This covers any course of dealing which intimates that the interests of all joint tenants were mutually regarded as having been severed. The conduct must fall short of an express or implied agreement, but must show an unambiguous, common intention to sever: Greenfield v Greenfield (1979). For example, where the co-owners execute mutual wills it is not the wills themselves which sever (severance cannot be effected by will); but rather the intention which underlies them shows the decision to sever: Re Wilford’s Estate (1879). It is not entirely clear whether inconclusive negotiations in relation to disposing of the co-owners’ respective shares will operate to sever the joint tenancy. The better view is that such negotiations will not have this effect: Harris v Goddard (1983).


A person cannot benefit from his crime so that if one joint tenant unlawfully kills another he cannot take any benefit by way of survivorship: Cleaver v Mutual Reserve Fund (1892). Section 2(2) of the Forfeiture Act 1982, however, gives the court a limited discretion to override this rule (but not with murder) where it is just to do so (as in Dunbar v Plant (1998): suicide pact). It appears that the consequences of the forfeiture rule will vary according to how many other joint tenants remain alive. Consider the following examples:

Notice in writing under section 36(2) of the LPA 1925

If a joint tenant desires to sever the joint tenancy unilaterally he can achieve this by giving all the other joint tenants clear notice in writing of this desire. The notice must show an immediate intention to sever and not merely be a statement of future aspiration: Harris v Goddard (1983). A notice which has been posted, but not received remains effective for these purposes: Re 88 Berkeley Road (1971). In Kinch v Bullard (1998), a wife posted a letter notifying severance to her husband in respect of the matrimonial home. The husband was dying in hospital at the time and did not receive the notice. The wife thought she would now prosper better with the right of survivorship and destroyed the notice. The court held that there was severance despite the fact that the husband never actually received the notice. In Re Drapers Conveyance (1969), the issue of a summons by a wife claiming a sale of the matrimonial home amounted to notice for this purpose. In Harris v Goddard (1983), however, no severance occurred where a divorce petition had been served on a husband which merely stated that an order might be made at a future time in respect of the matrimonial home.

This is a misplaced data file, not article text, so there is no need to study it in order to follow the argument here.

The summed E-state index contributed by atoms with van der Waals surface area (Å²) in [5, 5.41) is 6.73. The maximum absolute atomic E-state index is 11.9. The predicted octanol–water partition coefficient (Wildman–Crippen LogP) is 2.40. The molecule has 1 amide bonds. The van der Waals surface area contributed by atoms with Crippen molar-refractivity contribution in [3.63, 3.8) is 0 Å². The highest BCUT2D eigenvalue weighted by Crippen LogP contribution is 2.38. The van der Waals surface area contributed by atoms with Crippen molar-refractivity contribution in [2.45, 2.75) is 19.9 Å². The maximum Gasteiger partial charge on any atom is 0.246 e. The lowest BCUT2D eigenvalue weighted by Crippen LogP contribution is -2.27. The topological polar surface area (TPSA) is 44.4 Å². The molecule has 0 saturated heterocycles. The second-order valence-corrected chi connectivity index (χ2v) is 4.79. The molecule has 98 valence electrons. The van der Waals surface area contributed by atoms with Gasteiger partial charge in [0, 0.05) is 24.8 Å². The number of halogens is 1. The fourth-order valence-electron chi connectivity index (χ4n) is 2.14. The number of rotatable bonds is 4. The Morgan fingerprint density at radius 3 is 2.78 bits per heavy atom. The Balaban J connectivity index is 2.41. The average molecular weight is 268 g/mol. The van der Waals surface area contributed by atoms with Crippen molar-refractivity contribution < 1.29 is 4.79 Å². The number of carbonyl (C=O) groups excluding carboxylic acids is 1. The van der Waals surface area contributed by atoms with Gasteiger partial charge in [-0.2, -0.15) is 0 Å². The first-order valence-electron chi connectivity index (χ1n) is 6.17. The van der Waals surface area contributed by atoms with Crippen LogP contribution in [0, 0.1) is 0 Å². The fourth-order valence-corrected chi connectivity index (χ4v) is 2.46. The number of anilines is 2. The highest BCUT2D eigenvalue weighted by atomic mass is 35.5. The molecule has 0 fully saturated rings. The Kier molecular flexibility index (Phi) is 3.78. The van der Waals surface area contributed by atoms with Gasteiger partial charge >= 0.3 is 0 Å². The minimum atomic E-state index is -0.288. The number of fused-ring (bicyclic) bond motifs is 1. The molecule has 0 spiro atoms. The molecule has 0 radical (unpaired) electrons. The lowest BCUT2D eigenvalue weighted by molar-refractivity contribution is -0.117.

Termination of Co-Ownership

Co-ownership can end in a variety of ways:


This is a mechanism whereby the land is physically divided between the co-owners. The joint tenants must be of full age and partition must normally be effected by deed. On partition each co-owner becomes absolutely entitled to a separate plot of land. Under s.7 of the Trusts of Land and Appointment of Trustees Act 1996, the trustees of land have powers of partition.


Where the trustees transfer title to a purchaser, and the purchase money is paid to at least two trustees or a trust corporation, the beneficiaries’ interests are overreached and the co-ownership terminates.

Union in sole ownership (merger)

This will occur where all the legal and beneficial interests are finally vested in one person. For example, when only one joint tenant remains alive, when there is release by one joint tenant of his interest to the other and where tenants in common leave their interest by will or intestacy to a remaining co-owner.

This is an extract from Nutshells Land Law by Professor Michael Haley, available from bookstores and

Nutshells and Nutcases are the original revision and starter guides with content from Sweet & Maxwell and Westlaw UK. Nutshells are an ideal starter guide to the subject, giving a full overview, while Nutcases give an in-depth case analysis of the facts, principles and decisions of the most important cases.